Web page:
There are some right wingers who have a proclivity for voicing in passing their political views to total strangers. It always strikes me as both odd and more than a little gauche. They always speak as if you undoubtedly agree with them. The Left is a media phantom that they never actually see and that they never really expect to encounter. Like most people who lean to the left, I usually let their statements pass without comment, partly because the statements themselves are so dumb—or neurotic—that it feels impolite to say anything. But some of my reluctance to speak is a holdover from 9/11 when the slogan “United We Stand” was regularly trotted out by the Right as a threat to anyone who opposed their program.
On our recent road trip up north, Judy and I stopped at a motel in Brookings, Oregon. I was in the lobby working on the laptop when two men came in to see about a room. Weirdly, they started making Fox News-type political comments to the woman at the desk. Their comments started out mild, but they kept getting more and more outrageous. She was clearly apolitical. Her only concern was that they become customers, so she responded with pleasant non sequiturs. In the meantime, I was sitting there, tired from a long day of driving, and getting more and more irritated with these two. They pushed me over the edge when they started praising Singapore for its public hangings. I stood up and told them, essentially, that they were full of shit. The shock on their faces was striking. I don’t think anybody had ever opposed them. They didn’t become argumentative; they simply looked bewildered. I walked out of the lobby then, and back to my room.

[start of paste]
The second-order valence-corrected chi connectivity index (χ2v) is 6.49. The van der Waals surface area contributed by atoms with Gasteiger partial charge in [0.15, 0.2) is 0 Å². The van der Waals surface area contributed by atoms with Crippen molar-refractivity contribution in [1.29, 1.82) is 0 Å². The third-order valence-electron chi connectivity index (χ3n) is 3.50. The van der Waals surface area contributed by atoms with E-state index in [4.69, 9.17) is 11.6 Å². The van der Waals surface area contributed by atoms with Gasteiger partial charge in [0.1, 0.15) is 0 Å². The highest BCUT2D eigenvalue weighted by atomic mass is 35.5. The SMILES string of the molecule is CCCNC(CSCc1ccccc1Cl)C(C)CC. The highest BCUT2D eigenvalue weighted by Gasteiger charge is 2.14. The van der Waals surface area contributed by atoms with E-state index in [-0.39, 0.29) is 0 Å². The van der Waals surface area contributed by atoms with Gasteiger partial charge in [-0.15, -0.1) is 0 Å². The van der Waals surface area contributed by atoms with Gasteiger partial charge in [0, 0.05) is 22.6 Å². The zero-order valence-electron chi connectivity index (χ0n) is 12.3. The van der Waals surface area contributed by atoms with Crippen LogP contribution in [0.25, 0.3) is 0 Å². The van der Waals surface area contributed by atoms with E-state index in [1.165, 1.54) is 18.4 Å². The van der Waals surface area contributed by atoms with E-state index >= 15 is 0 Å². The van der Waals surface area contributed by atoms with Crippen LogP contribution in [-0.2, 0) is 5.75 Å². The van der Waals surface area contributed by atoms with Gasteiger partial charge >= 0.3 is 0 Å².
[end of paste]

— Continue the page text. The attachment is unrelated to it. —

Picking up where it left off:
I don’t think that “talking back,” in and of itself, can change much. But it is a place to begin, and I intend to do a lot more of it. The Right has been getting away with not having to listen to the other side for too long now.